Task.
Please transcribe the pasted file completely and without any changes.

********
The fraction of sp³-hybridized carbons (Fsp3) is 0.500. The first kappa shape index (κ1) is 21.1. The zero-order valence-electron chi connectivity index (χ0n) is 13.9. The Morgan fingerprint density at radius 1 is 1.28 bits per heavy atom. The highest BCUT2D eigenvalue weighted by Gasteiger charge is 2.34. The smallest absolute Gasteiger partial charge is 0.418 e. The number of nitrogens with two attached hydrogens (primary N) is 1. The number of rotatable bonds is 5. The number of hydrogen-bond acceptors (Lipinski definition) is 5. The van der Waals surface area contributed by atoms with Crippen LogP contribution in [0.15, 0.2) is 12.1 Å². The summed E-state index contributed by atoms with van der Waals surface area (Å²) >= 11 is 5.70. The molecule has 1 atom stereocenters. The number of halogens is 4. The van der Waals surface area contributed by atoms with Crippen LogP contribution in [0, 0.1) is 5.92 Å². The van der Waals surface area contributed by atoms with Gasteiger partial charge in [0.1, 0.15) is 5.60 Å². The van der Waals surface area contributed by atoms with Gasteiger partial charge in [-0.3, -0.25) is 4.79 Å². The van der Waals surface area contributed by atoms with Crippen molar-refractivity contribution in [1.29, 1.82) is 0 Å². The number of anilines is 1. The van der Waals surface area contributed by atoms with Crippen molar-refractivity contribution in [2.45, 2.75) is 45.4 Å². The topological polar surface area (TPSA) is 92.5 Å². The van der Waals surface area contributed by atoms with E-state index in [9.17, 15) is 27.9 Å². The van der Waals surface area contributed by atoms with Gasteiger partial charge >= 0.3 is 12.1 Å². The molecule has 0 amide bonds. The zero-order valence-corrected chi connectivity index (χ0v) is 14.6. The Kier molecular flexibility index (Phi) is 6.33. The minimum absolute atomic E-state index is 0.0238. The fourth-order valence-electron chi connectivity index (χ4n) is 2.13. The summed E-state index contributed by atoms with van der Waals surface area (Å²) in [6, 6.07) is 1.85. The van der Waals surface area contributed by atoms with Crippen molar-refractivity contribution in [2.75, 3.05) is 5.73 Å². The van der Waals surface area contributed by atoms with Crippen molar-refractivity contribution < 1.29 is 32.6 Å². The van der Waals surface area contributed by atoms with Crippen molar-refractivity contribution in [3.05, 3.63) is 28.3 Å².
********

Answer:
The fraction of sp³-hybridized carbons (Fsp3) is 0.500. The first kappa shape index (κ1) is 21.1. The zero-order valence-electron chi connectivity index (χ0n) is 13.9. The Morgan fingerprint density at radius 1 is 1.28 bits per heavy atom. The highest BCUT2D eigenvalue weighted by Gasteiger charge is 2.34. The smallest absolute Gasteiger partial charge is 0.418 e. The number of nitrogens with two attached hydrogens (primary N) is 1. The number of rotatable bonds is 5. The number of hydrogen-bond acceptors (Lipinski definition) is 5. The van der Waals surface area contributed by atoms with Crippen LogP contribution in [0.15, 0.2) is 12.1 Å². The summed E-state index contributed by atoms with van der Waals surface area (Å²) >= 11 is 5.70. The molecule has 1 atom stereocenters. The number of halogens is 4. The van der Waals surface area contributed by atoms with Crippen LogP contribution in [0, 0.1) is 5.92 Å². The van der Waals surface area contributed by atoms with Gasteiger partial charge in [0.1, 0.15) is 5.60 Å². The van der Waals surface area contributed by atoms with Gasteiger partial charge in [-0.3, -0.25) is 4.79 Å². The van der Waals surface area contributed by atoms with Crippen molar-refractivity contribution in [1.29, 1.82) is 0 Å². The number of anilines is 1. The van der Waals surface area contributed by atoms with Crippen molar-refractivity contribution in [2.45, 2.75) is 45.4 Å². The topological polar surface area (TPSA) is 92.5 Å². The van der Waals surface area contributed by atoms with E-state index in [9.17, 15) is 27.9 Å². The van der Waals surface area contributed by atoms with Gasteiger partial charge >= 0.3 is 12.1 Å². The molecule has 0 amide bonds. The zero-order valence-corrected chi connectivity index (χ0v) is 14.6. The Kier molecular flexibility index (Phi) is 6.33. The minimum absolute atomic E-state index is 0.0238. The fourth-order valence-electron chi connectivity index (χ4n) is 2.13. The summed E-state index contributed by atoms with van der Waals surface area (Å²) in [6, 6.07) is 1.85. The van der Waals surface area contributed by atoms with Crippen molar-refractivity contribution in [2.75, 3.05) is 5.73 Å². The van der Waals surface area contributed by atoms with Crippen molar-refractivity contribution < 1.29 is 32.6 Å². The van der Waals surface area contributed by atoms with Crippen molar-refractivity contribution in [3.05, 3.63) is 28.3 Å².